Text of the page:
The complications associated with this disease increase morbidity and mortality, impair the quality of life of patients, and have a considerable social and economic impact. According to a study reported in 2013, the cost of DM for the Spanish national health system amounts to 5809 million euros, which represents 8.2% of total healthcare costs. Drug treatment and hospital costs account for 38% and 33% of the total cost, with an annual cost per patient with DM of €1770.5

Blood glucose control is an essential part of DM management. Glycosylated hemoglobin (HbA1c) provides information on blood glucose during the previous 2–3 months and is used in assessing the degree of control and in deciding on the most adequate treatment. The American Diabetes Association (ADA) recommends the maintenance of HbA1c levels under 7%,6 but goal individualization is a key point in the approach to patients with DM. The results of interventions in the Diabetes Control and Complications Trial/Epidemiology of Diabetes Interventions and Complications (DCCT/EDIC) study showed that patients with T1DM on intensive blood glucose control therapy (mean HbA1c: 7.2%) had a 35–76% reduction in microvascular complications as compared to the group on standard therapy (mean HbA1c: 9.1%).7 In the UKPDS study, a 1% decrease in la HbA1c in patients with TD2M was found to be associated with a 14% decrease in the risk of myocardial infarction and a 37% decrease in microvascular complications.8

The Spanish Society of Diabetes (SED) recommends a different frequency of self-monitoring of capillary blood glucose (SMCBG) depending on the type of treatment and on blood glucose stability9: the group of patients using insulin should perform SMCBG with the greatest frequency. This recommendation is particularly necessary, useful, and effective in patients with multiple insulin doses, and especially in those with T1DM. The value of SMCBG is more controversial in patients not treated with insulin, although Bosi et al. (the PRISMA study) recently found decreases in HbA1c ranging from −0.39 to −0.45% in patients with T2DM not treated with insulin using highly structured and intensive SMCBG.10

Contour USB and A1CNow+ (Bayer Hispania S.L., Sant Joan Despí, Spain) are two devices that may be helpful for blood glucose monitoring in patients with DM. Contour USB is a meter for SMCBG with an Autolog® function that requires patients to flag their results as: preprandial, postprandial, or SMCBG at any other time of the day. Contour USB has in-built software that allows for access to all blood glucose data stored both by patients and healthcare professionals. A1CNow+ is a portable device that allows for the rapid (in 5min) quantitative measurement of the percentage of HbA1c in capillary blood.

The primary objective of this study was to ascertain the proportion of insulin-treated patients who achieve at least a 0.4% decrease in HbA1c after using the Contour USB and A1CNow+ devices for six months. Secondary objectives included the assessment of the proportion of patients with improvements in preprandial and postprandial blood glucose levels after six months of use of the above devices.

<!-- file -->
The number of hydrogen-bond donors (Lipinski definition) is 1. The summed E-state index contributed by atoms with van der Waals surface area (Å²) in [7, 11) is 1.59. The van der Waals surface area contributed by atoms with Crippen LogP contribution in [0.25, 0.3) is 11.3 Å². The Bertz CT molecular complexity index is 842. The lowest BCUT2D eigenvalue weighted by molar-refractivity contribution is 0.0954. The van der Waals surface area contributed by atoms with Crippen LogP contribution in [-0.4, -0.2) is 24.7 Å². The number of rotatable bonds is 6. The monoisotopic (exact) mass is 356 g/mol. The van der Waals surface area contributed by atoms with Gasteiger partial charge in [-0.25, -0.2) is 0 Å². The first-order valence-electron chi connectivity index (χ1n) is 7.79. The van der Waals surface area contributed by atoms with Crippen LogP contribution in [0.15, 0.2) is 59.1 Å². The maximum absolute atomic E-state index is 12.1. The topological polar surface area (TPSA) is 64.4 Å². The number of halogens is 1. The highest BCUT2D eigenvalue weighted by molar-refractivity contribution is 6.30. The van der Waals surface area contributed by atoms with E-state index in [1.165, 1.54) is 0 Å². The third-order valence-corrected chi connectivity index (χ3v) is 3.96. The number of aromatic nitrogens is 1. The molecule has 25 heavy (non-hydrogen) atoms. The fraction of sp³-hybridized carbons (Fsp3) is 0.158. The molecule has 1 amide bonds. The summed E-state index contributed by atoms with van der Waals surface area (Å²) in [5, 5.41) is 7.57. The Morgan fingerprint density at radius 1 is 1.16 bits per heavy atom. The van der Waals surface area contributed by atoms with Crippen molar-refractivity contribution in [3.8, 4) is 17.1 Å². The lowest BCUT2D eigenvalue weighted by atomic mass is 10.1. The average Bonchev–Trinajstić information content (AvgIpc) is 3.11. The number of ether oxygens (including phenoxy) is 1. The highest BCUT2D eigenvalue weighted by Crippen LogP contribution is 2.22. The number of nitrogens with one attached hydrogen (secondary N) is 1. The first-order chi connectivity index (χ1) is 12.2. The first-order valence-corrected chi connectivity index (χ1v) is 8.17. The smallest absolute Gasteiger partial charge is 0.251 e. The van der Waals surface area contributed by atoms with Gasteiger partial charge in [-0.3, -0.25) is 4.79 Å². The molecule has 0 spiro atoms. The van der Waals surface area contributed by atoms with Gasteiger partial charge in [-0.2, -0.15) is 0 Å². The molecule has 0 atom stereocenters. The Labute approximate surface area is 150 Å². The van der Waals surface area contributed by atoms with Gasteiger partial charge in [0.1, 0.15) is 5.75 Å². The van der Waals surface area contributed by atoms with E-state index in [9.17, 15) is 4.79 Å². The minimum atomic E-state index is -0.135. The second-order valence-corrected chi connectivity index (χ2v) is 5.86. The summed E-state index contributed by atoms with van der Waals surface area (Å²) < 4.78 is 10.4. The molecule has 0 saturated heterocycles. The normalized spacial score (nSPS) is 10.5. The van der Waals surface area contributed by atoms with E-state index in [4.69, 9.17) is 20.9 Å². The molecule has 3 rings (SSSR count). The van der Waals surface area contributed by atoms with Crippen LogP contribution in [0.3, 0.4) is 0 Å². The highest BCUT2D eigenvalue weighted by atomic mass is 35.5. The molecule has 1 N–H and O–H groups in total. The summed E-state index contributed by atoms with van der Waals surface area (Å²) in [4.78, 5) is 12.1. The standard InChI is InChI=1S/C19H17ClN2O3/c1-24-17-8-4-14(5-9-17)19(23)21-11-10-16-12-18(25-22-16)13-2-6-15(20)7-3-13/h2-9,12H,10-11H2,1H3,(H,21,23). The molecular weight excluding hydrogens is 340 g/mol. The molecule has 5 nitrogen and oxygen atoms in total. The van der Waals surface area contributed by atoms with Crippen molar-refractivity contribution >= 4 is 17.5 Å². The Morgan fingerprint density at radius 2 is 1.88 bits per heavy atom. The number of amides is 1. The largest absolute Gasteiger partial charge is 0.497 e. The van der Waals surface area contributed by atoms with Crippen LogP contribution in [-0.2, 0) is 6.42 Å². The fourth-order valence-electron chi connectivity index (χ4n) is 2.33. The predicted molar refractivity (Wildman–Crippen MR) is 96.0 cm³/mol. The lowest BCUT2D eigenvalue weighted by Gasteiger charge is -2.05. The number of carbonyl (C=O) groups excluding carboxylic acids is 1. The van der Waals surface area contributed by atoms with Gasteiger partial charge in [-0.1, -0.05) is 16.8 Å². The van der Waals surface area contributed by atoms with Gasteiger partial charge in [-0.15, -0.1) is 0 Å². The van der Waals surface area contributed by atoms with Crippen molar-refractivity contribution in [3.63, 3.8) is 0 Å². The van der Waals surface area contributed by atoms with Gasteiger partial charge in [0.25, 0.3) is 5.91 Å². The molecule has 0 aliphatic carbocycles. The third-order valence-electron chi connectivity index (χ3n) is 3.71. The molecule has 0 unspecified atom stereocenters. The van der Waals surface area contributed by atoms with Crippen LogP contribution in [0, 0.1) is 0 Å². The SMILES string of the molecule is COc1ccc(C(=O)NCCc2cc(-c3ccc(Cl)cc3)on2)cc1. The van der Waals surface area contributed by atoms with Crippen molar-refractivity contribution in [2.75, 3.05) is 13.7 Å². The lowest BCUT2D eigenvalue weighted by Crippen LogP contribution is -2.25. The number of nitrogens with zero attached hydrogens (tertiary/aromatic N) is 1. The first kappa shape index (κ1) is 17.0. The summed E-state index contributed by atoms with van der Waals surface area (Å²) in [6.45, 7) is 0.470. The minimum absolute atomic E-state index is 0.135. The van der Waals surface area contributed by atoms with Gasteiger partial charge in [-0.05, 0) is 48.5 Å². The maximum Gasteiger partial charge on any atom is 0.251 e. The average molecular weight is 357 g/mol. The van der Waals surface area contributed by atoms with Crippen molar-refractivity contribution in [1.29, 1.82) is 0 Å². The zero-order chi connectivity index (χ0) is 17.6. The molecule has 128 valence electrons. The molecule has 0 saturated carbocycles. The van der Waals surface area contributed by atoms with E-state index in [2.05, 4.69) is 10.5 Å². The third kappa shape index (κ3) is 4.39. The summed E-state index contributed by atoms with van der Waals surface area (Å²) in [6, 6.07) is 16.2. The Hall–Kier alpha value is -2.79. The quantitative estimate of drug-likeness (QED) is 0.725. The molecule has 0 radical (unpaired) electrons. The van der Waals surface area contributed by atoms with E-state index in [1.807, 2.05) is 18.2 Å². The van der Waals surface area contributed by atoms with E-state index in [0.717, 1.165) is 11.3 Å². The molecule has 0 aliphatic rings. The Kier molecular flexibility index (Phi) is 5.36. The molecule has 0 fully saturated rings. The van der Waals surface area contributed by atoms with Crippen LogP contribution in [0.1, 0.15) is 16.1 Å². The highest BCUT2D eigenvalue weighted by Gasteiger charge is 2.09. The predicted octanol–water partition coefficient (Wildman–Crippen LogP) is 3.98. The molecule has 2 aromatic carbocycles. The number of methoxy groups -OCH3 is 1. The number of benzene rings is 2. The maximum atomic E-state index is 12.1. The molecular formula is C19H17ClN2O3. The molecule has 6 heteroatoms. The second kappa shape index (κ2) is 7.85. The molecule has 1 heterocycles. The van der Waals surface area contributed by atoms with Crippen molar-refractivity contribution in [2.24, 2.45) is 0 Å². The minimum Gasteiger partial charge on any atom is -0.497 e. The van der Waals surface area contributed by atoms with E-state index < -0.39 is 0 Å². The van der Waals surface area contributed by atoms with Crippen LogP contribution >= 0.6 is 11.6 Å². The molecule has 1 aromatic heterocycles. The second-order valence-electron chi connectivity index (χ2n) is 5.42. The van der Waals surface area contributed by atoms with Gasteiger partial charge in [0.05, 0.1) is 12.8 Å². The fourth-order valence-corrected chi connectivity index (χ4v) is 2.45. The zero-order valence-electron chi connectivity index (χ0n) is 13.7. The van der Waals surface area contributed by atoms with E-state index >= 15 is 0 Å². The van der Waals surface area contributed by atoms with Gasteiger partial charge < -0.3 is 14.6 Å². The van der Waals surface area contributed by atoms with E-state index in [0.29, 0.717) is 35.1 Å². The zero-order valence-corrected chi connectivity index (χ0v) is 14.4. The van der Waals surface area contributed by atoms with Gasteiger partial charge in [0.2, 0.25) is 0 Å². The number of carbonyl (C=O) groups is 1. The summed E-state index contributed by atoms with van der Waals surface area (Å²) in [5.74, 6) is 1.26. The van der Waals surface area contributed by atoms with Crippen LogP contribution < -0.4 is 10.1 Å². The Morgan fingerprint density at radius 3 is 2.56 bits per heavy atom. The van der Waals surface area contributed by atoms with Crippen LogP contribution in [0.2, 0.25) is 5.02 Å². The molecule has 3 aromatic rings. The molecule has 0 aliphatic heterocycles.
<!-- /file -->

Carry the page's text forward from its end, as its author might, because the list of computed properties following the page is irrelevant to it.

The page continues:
Subjects and methodsStudy design and subjects

This was a multicenter, observational, prospective study conducted at endocrinology departments and primary care offices throughout Spain in 2011 and 2012. The inclusion criteria were as follows: patients over 18 years of age diagnosed with DM and treated with insulin for at least 12 months or for 12 months before study entry with HbA1c levels ≥8% at baseline, who had never used the study devices, had basic computer skills, and performed SMCBG at least three times daily after study entry. The exclusion criteria were as follows: patients with DM not treated with insulin, patients with DM and total cholesterol levels >500 mg/dL or triglyceride levels >3000 mg/dL, or any relevant disease advising against participation in the study in the investigator's judgment. Written informed consent was obtained from all participants before study entry. The study was approved by the evaluation, support, and prevention unit of Hospital Clínic in Barcelona and was conducted in accordance to the principles of the Declaration of Helsinki and Good Clinical Practice standards.

The patients enrolled into the study were trained in the use of the Contour USB system and its advanced features. Contour USB is a system for testing capillary blood glucose. Its Autolog® function requires patients to flag results as preprandial or postprandial. The device also has built-in software for data management that may be accessed at any time and at any place for data visualization. Healthcare professionals responsible for the HbA1c of patients were trained in taking measurements using the A1cNow+ system. This is a multi-test system for the quantitative measurement of HbA1c levels in capillary blood taken from a small prick in the finger; the reading time is 5min.